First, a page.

A Canadian inventor has created a new device that can be used for self-defense reports The Vancouver Sun.

David Norman of Gabriola Island said he is taking orders for his Quasar portable personal stun device online, but is holding off selling them until he sorts out the legal hassles that might prevent him from marketing them in Canada.

Electrical devices without the Canadian Standards Association seal are not allowed to be sold in B.C.

RCMP have expressed an interest in the device, which packs a 900-volt shock. That’s far less than the 50,000-volt punch of the stun devices used by police, but what’s not clear is whether the device fits the legal definition of a prohibited weapon.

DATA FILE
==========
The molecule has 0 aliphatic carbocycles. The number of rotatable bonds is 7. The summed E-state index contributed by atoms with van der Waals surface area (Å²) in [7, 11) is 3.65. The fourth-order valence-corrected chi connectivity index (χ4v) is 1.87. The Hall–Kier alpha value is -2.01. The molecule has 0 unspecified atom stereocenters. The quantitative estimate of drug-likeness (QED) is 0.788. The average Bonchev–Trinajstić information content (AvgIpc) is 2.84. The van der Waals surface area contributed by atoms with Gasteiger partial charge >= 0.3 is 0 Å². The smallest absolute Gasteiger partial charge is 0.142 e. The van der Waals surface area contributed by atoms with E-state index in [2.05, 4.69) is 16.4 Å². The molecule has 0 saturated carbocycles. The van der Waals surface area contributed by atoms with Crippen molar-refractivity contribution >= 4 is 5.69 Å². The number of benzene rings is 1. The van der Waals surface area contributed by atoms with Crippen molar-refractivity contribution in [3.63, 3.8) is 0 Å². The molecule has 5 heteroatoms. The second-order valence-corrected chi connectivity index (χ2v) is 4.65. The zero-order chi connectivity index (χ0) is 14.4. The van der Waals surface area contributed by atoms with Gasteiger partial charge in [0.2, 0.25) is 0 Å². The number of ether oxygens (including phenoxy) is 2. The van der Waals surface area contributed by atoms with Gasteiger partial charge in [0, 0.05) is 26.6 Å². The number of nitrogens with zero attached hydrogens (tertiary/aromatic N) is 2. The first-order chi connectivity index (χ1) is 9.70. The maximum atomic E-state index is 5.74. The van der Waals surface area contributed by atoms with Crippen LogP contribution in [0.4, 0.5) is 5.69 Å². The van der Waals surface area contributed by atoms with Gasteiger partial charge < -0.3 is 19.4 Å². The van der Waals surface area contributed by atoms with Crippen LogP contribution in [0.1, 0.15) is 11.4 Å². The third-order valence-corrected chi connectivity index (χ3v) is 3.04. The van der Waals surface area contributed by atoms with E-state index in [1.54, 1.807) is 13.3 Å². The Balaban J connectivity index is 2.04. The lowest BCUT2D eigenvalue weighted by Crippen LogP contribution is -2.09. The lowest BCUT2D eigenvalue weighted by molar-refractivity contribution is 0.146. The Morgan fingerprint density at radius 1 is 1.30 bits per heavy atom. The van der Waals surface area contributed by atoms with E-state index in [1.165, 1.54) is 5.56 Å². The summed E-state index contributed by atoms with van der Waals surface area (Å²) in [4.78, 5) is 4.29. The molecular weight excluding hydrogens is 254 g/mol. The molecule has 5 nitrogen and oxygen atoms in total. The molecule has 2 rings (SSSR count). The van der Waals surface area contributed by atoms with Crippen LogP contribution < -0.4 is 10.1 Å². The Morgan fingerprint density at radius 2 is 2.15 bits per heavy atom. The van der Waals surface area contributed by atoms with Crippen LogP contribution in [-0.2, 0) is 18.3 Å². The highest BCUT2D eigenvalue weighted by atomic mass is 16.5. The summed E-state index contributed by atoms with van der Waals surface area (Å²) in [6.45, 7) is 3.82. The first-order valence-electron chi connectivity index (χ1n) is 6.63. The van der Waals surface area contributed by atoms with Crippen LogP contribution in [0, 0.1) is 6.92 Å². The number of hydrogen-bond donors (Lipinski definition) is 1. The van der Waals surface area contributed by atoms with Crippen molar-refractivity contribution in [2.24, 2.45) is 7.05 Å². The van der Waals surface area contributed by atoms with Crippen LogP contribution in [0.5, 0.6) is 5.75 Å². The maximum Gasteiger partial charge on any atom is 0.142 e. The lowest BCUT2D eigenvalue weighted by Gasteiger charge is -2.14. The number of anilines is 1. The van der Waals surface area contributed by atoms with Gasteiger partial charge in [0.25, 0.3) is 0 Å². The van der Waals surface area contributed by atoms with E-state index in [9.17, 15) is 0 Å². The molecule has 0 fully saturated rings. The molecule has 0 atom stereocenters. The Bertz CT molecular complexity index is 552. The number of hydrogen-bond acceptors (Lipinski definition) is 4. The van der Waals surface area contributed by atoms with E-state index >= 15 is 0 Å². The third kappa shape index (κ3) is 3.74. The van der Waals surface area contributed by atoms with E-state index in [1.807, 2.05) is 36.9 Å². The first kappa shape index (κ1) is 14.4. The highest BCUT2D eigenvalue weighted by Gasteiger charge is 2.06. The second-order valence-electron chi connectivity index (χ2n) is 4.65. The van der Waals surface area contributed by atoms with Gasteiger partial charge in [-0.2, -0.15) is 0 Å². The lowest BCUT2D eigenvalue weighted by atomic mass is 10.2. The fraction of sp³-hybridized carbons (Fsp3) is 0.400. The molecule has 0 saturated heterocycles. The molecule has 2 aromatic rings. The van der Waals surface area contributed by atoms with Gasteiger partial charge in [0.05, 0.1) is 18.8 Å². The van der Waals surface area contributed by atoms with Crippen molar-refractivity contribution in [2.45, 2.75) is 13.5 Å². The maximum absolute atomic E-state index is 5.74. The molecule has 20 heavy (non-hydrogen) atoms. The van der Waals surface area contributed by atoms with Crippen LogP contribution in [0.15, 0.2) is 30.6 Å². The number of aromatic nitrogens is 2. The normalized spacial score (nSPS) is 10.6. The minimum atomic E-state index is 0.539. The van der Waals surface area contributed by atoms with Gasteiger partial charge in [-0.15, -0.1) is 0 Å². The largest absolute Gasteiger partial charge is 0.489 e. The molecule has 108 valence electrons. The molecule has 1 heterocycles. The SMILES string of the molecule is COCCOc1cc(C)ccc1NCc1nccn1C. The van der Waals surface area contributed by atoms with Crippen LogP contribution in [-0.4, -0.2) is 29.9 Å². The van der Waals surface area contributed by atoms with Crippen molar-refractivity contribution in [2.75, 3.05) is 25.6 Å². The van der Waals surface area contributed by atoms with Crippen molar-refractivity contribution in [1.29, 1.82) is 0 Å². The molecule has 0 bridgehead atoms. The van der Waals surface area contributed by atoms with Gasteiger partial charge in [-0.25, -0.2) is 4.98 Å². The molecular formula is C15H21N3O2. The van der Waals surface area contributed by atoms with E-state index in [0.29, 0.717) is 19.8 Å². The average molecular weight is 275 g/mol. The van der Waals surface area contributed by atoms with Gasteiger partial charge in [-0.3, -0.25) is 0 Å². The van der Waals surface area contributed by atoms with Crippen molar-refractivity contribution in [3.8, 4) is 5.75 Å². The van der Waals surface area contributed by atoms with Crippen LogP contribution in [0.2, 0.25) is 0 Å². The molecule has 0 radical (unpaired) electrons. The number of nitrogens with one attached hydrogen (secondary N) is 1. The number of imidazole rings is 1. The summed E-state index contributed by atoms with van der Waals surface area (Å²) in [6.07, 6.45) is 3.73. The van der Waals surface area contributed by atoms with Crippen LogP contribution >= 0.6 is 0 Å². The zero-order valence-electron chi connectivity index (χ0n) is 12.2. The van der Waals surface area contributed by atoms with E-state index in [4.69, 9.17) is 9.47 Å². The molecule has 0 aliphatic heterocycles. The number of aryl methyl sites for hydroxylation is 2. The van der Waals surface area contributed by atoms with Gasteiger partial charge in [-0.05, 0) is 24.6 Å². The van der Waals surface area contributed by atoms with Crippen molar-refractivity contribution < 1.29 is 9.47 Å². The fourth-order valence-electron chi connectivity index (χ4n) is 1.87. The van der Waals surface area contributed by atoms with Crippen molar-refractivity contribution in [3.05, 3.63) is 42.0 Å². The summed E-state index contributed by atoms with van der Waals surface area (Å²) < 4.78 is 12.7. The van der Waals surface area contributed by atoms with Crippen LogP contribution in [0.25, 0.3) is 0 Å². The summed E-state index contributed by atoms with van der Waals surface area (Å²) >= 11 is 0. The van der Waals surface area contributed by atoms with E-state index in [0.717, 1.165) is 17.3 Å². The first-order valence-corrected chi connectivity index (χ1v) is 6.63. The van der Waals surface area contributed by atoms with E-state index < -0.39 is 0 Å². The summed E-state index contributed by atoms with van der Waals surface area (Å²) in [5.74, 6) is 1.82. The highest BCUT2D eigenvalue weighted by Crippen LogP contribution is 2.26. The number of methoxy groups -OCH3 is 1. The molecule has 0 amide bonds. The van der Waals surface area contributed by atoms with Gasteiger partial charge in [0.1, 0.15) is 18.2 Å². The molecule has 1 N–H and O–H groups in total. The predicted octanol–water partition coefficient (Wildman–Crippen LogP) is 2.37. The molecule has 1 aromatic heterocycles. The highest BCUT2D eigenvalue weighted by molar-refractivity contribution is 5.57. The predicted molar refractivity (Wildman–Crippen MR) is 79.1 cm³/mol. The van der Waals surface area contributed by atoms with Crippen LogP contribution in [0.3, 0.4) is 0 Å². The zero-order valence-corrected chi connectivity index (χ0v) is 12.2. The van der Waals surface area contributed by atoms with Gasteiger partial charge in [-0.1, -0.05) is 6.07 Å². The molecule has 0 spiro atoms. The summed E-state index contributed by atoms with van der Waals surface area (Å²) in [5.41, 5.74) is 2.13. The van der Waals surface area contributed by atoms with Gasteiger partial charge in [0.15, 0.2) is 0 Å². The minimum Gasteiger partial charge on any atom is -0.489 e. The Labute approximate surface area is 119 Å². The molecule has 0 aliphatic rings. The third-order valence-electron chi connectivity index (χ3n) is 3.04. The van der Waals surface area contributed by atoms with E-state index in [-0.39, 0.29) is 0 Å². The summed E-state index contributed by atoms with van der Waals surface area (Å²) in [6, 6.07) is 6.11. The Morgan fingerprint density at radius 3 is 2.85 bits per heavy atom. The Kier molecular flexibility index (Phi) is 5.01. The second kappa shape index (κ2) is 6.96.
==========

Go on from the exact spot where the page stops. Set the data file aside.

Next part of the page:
“Of course the legal issues only apply to Canada. There’s a much larger market in the U.S. and there’s a big world out there,” Norman said.

The former British aerospace engineer came to Canada nine years ago. He said he got the idea for his device when he accidentally broke open a hand-held bug zapper, exposing the circuitry inside.

He built a personal protection device, which he used for a few years, then three years ago he started to develop a marketable prototype.

The result is the Quasar, not much bigger than a disposable lighter. Available in a range of colours, it lists for $49.95.

Originally posted by Angela Shupe on November 9, 2010 in Inventions.

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